THE MASTER NEEDS IT:
This is the important week in the Year of Worship; we call it HOLY WEEK. During it, we shall remember Jesus’ suffering, death, and resurrection, the crowning events in his life through which he saved us. This week ought to be for us a holy week indeed, a great week. Whether it will be so or not will depend on us. One thing is certain: at the end of this week, when Easter comes, none of us will be in his heart what he is today. We shall be either closer to Christ and happier in our Christian life, or further away from him and from peace. When however, his passion came, Peter and the rest of the apostles, Judas, the leaders, Joseph of Arimathea, Nicodemus, the crowds and the two thieves seemed to take their own direction resolutely. So much is going to depend for each one of us on the manner we celebrate this Holy Week!!—It should go a long way to prepare us for that last meeting with Christ when we die, and to make sure that we hear from him the consoling words: “today you will be with me in paradise!” (Lk 23:24).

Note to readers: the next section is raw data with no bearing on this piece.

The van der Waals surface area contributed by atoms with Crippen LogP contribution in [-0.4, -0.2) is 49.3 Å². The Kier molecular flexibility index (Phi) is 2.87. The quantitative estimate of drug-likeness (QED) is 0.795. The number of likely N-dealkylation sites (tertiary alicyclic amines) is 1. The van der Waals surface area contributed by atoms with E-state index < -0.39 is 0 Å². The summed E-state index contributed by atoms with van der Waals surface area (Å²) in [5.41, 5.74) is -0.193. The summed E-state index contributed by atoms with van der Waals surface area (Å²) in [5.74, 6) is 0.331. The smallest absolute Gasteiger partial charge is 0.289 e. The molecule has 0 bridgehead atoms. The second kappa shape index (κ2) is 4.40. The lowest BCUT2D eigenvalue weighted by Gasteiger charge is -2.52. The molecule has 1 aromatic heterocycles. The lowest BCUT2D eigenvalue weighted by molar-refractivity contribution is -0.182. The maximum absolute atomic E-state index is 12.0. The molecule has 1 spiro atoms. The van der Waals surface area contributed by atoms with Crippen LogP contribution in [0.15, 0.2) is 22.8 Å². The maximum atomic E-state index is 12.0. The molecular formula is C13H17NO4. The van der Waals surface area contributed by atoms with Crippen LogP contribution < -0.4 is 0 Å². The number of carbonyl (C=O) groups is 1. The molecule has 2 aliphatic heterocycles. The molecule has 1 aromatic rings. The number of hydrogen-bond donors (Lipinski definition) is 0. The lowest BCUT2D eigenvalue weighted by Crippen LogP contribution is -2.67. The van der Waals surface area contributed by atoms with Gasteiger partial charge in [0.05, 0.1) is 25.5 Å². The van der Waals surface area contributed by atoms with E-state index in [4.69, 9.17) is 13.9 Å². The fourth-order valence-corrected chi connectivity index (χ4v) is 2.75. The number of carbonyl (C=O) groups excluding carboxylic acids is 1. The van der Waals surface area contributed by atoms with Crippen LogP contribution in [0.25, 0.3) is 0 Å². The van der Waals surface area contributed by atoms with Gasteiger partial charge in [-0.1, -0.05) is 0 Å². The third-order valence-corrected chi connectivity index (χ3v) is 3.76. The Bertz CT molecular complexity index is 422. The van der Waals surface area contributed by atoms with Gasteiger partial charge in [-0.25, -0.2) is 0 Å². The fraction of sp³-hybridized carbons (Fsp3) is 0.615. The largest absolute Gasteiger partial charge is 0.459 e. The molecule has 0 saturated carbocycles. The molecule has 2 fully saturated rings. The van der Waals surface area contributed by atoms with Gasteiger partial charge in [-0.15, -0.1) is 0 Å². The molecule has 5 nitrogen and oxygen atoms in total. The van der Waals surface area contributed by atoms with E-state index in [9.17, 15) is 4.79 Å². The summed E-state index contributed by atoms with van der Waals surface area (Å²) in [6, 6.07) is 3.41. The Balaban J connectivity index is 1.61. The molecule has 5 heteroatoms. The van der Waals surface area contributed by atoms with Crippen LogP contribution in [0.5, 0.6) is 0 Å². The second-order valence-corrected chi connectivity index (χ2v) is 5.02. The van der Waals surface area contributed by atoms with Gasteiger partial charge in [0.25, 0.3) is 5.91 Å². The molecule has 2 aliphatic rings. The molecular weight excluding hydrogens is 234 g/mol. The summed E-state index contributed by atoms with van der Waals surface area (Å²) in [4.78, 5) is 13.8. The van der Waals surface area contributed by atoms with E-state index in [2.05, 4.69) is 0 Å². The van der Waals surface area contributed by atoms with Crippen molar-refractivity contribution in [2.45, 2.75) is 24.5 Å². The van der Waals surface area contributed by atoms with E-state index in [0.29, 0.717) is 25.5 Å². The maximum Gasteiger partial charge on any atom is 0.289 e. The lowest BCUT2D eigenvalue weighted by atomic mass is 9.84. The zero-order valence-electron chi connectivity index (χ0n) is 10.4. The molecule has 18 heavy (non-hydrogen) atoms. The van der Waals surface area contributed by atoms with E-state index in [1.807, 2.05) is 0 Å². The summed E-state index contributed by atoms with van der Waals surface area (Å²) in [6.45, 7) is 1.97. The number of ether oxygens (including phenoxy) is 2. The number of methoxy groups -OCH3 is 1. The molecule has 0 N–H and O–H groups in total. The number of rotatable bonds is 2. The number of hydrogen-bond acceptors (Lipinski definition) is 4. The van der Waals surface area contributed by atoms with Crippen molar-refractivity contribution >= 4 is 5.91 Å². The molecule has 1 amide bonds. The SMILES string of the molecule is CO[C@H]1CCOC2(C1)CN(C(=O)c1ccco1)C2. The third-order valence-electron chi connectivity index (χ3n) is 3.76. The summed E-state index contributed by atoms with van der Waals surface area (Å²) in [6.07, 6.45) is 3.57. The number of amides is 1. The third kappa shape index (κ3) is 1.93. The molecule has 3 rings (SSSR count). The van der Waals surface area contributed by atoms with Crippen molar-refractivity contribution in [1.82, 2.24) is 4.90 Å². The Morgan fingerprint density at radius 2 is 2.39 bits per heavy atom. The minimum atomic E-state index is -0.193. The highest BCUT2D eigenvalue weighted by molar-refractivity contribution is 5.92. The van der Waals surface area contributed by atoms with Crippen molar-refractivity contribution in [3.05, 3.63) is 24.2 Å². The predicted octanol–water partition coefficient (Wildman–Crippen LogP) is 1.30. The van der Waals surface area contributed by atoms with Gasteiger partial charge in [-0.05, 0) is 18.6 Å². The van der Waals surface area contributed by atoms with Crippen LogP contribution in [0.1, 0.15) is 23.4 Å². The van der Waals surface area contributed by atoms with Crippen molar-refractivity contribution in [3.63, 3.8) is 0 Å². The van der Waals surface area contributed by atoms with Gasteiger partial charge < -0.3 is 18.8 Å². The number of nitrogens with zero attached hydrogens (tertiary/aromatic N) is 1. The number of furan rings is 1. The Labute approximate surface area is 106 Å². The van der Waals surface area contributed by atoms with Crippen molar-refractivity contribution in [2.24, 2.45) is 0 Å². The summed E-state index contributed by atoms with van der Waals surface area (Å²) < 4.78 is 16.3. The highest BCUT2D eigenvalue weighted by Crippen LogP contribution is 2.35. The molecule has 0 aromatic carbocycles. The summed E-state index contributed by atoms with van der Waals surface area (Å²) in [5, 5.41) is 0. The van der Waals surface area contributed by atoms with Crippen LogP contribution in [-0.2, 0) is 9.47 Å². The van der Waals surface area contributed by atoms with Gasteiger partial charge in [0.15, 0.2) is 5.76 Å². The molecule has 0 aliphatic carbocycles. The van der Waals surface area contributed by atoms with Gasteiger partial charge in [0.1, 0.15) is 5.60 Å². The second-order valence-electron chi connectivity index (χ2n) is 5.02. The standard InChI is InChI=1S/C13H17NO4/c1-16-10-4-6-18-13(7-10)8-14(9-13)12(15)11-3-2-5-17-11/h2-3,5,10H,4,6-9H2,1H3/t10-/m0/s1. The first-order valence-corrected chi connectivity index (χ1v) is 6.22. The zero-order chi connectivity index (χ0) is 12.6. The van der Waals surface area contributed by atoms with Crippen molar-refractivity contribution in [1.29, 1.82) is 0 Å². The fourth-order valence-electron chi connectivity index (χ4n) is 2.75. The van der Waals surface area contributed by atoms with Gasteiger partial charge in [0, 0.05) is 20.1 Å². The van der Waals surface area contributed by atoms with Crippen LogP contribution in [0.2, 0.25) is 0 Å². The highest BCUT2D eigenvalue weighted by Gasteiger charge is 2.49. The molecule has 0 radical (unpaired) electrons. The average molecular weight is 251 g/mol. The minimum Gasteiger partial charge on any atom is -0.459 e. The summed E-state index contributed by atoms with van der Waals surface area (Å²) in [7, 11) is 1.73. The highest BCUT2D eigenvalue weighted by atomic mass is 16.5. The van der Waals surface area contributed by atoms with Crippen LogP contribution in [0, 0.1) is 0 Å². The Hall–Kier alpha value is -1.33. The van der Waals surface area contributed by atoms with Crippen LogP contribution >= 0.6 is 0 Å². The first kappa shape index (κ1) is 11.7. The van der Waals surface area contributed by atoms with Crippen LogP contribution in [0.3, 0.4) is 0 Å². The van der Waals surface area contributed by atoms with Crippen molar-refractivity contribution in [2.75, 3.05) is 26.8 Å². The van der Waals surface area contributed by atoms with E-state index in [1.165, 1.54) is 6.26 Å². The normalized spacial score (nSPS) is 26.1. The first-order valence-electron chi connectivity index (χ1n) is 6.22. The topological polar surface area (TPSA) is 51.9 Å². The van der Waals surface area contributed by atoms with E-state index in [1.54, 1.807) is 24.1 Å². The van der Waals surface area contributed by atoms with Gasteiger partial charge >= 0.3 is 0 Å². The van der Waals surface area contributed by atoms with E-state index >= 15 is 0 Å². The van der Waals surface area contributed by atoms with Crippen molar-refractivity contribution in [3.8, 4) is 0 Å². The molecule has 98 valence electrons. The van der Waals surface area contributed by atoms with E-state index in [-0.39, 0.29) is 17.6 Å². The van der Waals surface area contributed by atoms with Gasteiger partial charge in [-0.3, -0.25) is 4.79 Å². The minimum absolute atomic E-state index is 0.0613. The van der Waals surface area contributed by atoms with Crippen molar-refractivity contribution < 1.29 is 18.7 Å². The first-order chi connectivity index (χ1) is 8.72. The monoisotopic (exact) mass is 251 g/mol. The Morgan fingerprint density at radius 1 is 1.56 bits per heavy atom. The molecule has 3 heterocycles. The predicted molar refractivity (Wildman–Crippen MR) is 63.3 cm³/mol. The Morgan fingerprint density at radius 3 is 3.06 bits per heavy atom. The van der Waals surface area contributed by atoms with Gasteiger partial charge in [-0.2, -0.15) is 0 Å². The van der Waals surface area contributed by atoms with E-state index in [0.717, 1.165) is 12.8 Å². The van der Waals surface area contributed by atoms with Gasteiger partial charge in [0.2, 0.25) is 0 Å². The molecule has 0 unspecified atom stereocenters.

The Master needed a service from the owner of the donkey; he truly needs the service of each and everyone of us. He keeps on sending daily a variety of messages with the tag: “The Master needs it.” What can Jesus possibly need from us? The Spirit within us will make known to us the nature of his request. Often it might appear something of no consequence; most of the time his request will take the form of some service to him, but in the person of our neighbor. Yet however small, however apparently insignificant his request may be, one thing is certain: “the Master needs it”, nay “the Master needs us.” – Jesus needs our daily service. We can say “yes” to his request or we can turn it down, but the consequences of our “yes” or of our “no” will be ours. By rendering our service to him, we enable him to save us: by rejecting his request, we put a block to his love and prevent him from carrying out His work of salvation in us. Let us hasten to give him whatever he asks for and give it joyfully; you may be sure that no matter how quick and how generous “our giving” may be, we shall never manage to keep pace with his swiftness in rewarding us.